To this point, Foreign Affairs this week published a poll asking a stellar group of experts whether American foreign policy is too hostile to China. Not surprisingly they got ...
With the 7th Tokyo International Conference on African Development (TICAD) coming up in two weeks, the pre-summit messaging coming from the Japanese government indicates that it plans to use this event to highlight the differences its approach to infrastructure development on the continent from that of the Chinese.
Some 54 countries and international organizations are expected to attend the triennial event that will be hosted in the Japanese port city of Yokohama from August 28-30.
One of the key talking points that is likely to emerge from this year's summit will be the quality difference between Japanese and Chinese built infrastructure, with the implication, of course, that the Japanese build "high quality" and the Chinese, well, don't.
But some experts are expressing concern that this whole notion of challenging or countering the Chinese in Africa's infrastructure sector may actually be missing a much larger, far more important point:
While the pre-summit slights against the Chinese may seem to be focused on how Japan can provide better quality infrastructure to Africa, South China Morning Post correspondent Jevans Nyabiage reports that it may actually have very little to do with Africa and much more about the longstanding historical feuds between these two Asian powers:
But the rivalry between China and Japan had little to do with Africa, according to Seifudein Adem, a professor at Doshisha University in Kyoto, Japan.
“It is a spillover effect of their contest for supremacy in East Asia,” said Adem, who is from Ethiopia.
“Japan’s trade with Africa, compared to China’s trade with Africa, is not only relatively small but it is even shrinking. It is a result of the acceleration of China’s engagement with Africa.”
[ABACUS] Compared with their Western competitors, Chinese companies have a particular edge in developing regions. Companies like Alibaba and Tencent, which started in the late 1990s, have already overcome challenges facing developing and emerging markets today. These countries often have inefficient payment systems, poor logistics networks and lower incomes.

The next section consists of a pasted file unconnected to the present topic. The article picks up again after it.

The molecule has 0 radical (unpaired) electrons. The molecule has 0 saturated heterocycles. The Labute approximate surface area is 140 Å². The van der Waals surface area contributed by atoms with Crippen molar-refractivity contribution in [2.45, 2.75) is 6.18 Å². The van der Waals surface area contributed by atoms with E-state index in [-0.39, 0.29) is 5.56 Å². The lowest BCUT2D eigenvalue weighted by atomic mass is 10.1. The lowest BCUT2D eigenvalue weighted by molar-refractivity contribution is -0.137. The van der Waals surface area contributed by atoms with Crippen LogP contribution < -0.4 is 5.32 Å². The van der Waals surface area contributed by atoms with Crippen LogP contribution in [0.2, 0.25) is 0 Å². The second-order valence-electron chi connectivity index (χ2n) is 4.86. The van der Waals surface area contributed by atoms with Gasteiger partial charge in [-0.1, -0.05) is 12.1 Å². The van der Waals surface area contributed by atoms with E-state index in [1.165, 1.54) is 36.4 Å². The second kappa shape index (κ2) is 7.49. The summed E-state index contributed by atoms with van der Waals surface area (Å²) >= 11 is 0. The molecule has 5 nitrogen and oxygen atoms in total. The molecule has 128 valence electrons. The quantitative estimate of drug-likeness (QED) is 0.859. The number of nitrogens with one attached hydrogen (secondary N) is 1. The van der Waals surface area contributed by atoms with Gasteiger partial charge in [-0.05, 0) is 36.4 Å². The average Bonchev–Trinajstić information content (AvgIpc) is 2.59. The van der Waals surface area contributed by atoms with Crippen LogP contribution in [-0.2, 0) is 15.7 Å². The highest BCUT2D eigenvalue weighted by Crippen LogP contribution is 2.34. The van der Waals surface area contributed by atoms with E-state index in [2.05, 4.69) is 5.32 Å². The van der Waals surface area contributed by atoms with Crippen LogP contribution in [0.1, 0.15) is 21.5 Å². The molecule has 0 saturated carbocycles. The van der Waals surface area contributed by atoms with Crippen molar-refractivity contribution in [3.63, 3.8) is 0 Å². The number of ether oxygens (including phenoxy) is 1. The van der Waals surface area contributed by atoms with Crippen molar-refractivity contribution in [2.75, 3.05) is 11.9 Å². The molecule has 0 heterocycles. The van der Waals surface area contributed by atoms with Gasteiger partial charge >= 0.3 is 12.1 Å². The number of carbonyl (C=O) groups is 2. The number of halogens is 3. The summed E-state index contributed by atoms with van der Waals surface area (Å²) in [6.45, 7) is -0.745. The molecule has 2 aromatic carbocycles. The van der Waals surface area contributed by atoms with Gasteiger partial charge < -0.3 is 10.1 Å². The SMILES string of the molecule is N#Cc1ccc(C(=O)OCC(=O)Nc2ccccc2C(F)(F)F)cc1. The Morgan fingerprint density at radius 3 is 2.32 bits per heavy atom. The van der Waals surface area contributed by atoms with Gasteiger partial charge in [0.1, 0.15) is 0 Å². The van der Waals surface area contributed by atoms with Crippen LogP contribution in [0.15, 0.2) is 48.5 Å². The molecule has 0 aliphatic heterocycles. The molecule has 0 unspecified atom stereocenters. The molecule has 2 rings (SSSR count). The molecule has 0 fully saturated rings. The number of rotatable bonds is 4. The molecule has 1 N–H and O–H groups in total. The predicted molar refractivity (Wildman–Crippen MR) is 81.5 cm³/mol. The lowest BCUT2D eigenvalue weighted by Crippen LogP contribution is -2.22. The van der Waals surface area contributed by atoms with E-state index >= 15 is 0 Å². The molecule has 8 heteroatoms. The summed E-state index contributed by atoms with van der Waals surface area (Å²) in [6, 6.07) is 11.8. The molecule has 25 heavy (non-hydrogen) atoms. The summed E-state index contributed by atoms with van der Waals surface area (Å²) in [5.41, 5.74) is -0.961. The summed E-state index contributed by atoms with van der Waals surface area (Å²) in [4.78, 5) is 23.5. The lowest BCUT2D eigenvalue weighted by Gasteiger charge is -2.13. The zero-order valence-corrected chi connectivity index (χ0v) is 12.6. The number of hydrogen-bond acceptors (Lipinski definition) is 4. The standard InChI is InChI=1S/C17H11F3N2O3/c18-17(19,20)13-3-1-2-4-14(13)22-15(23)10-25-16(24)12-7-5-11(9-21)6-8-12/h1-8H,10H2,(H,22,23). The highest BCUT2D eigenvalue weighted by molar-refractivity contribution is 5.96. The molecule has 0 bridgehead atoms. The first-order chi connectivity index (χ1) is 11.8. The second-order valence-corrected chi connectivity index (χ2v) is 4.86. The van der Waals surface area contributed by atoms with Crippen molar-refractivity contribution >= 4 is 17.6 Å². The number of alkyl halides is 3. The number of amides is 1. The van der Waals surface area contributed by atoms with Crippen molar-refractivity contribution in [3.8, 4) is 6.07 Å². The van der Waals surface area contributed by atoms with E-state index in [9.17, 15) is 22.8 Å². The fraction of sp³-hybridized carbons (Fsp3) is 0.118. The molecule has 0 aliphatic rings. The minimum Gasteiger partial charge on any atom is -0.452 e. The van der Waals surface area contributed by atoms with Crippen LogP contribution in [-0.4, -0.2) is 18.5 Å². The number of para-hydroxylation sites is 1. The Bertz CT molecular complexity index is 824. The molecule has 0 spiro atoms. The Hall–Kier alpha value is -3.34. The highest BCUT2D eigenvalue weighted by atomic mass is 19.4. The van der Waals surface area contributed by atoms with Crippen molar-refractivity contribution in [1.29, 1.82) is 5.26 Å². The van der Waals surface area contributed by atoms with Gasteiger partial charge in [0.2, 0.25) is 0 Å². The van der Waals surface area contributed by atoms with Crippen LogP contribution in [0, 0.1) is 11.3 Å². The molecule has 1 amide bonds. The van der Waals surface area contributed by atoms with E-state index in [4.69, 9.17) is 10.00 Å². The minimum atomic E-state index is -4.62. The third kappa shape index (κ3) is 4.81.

Some Chinese companies have struck gold by offering innovative products at lower prices. Smartphone makers such as Xiaomi, Oppo and Vivo have become popular in India thanks to their good value for money. Lesser-known Chinese companies are now becoming stars in Africa.
China is pursuing an ambitious plan to triple its nuclear energy output by 2020, from 2% of the country's total energy supply to 6%. Beijing's nuclear power agenda is part of the government's broader agenda to reduce carbon emissions that is contributing to staggeringly high-levels of pollution in many of China's largest cities. To do so, the Chinese have embarked on a nuclear reactor building spree with some 20 new plants currently in development.
If China is going to rely more on nuclear power as part of its renewable energy strategy then it is also going to have to find a reliable supply of uranium to power all of these new reactors. Not surprisingly, Chinese energy officials have set their sights on Africa, specifically two of the world's largest sources of uranium in Niger and Namibia.
Until now there has been relatively little research done on the impact that Chinese investment is having in Niger and Namibia's uranium mining sectors. Harvard doctoral student Peter Volberding and Dr. Jason Warner recently published a paper on the issue that examines whether the massive Chinese investments are potentially eroding sovereignty in these two African countries? Peter joins Eric & Cobus to discuss why there is not a simple answer to this complex question.
- China-Africa Research Initiative: China and uranium: comparative possibilities for agency in statecraft in Niger and Namibia by Peter Volberding and Jason Warner
- Mining.com: China demand driving renaissance of global uranium market
About Peter Volberding